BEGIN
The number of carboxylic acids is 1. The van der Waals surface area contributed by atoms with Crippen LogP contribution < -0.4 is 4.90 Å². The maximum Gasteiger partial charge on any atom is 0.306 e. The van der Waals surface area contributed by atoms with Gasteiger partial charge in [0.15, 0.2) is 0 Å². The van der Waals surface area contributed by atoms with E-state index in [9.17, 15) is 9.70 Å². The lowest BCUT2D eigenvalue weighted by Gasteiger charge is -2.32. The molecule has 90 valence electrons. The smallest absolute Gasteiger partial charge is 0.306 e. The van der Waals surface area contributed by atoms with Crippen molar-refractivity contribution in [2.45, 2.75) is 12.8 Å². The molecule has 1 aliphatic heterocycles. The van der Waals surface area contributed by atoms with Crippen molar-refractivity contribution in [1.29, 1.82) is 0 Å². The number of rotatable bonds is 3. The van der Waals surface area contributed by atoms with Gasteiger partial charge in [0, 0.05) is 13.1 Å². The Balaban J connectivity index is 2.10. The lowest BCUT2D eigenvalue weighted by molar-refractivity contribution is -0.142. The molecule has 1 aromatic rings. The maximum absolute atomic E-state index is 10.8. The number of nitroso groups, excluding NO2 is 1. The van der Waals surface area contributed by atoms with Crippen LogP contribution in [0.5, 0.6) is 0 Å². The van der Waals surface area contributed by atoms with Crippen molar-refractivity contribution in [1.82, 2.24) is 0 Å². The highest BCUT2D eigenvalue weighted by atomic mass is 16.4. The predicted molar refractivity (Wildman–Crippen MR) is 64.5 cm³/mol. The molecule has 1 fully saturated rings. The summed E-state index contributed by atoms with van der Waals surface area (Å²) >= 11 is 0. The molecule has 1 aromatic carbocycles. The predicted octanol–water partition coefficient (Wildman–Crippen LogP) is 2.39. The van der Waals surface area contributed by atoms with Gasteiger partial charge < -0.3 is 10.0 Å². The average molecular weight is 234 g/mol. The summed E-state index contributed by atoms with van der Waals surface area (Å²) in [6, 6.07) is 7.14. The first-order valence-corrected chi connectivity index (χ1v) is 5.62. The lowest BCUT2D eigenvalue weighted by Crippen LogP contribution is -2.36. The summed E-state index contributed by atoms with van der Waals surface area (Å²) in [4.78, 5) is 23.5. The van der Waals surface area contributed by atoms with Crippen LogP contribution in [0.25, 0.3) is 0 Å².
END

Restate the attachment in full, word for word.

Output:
The number of carboxylic acids is 1. The van der Waals surface area contributed by atoms with Crippen LogP contribution < -0.4 is 4.90 Å². The maximum Gasteiger partial charge on any atom is 0.306 e. The van der Waals surface area contributed by atoms with Gasteiger partial charge in [0.15, 0.2) is 0 Å². The van der Waals surface area contributed by atoms with E-state index in [9.17, 15) is 9.70 Å². The lowest BCUT2D eigenvalue weighted by Gasteiger charge is -2.32. The molecule has 90 valence electrons. The smallest absolute Gasteiger partial charge is 0.306 e. The van der Waals surface area contributed by atoms with Crippen molar-refractivity contribution in [2.45, 2.75) is 12.8 Å². The molecule has 1 aliphatic heterocycles. The van der Waals surface area contributed by atoms with Crippen molar-refractivity contribution in [1.29, 1.82) is 0 Å². The number of rotatable bonds is 3. The van der Waals surface area contributed by atoms with Gasteiger partial charge in [0, 0.05) is 13.1 Å². The Balaban J connectivity index is 2.10. The lowest BCUT2D eigenvalue weighted by molar-refractivity contribution is -0.142. The molecule has 1 aromatic rings. The maximum absolute atomic E-state index is 10.8. The number of nitroso groups, excluding NO2 is 1. The van der Waals surface area contributed by atoms with Crippen LogP contribution in [0.5, 0.6) is 0 Å². The van der Waals surface area contributed by atoms with Crippen molar-refractivity contribution in [1.82, 2.24) is 0 Å². The highest BCUT2D eigenvalue weighted by atomic mass is 16.4. The predicted molar refractivity (Wildman–Crippen MR) is 64.5 cm³/mol. The molecule has 1 fully saturated rings. The summed E-state index contributed by atoms with van der Waals surface area (Å²) >= 11 is 0. The molecule has 1 aromatic carbocycles. The predicted octanol–water partition coefficient (Wildman–Crippen LogP) is 2.39. The van der Waals surface area contributed by atoms with Gasteiger partial charge < -0.3 is 10.0 Å². The average molecular weight is 234 g/mol. The summed E-state index contributed by atoms with van der Waals surface area (Å²) in [6, 6.07) is 7.14. The first-order valence-corrected chi connectivity index (χ1v) is 5.62. The lowest BCUT2D eigenvalue weighted by Crippen LogP contribution is -2.36. The summed E-state index contributed by atoms with van der Waals surface area (Å²) in [4.78, 5) is 23.5. The van der Waals surface area contributed by atoms with Crippen LogP contribution in [0.25, 0.3) is 0 Å².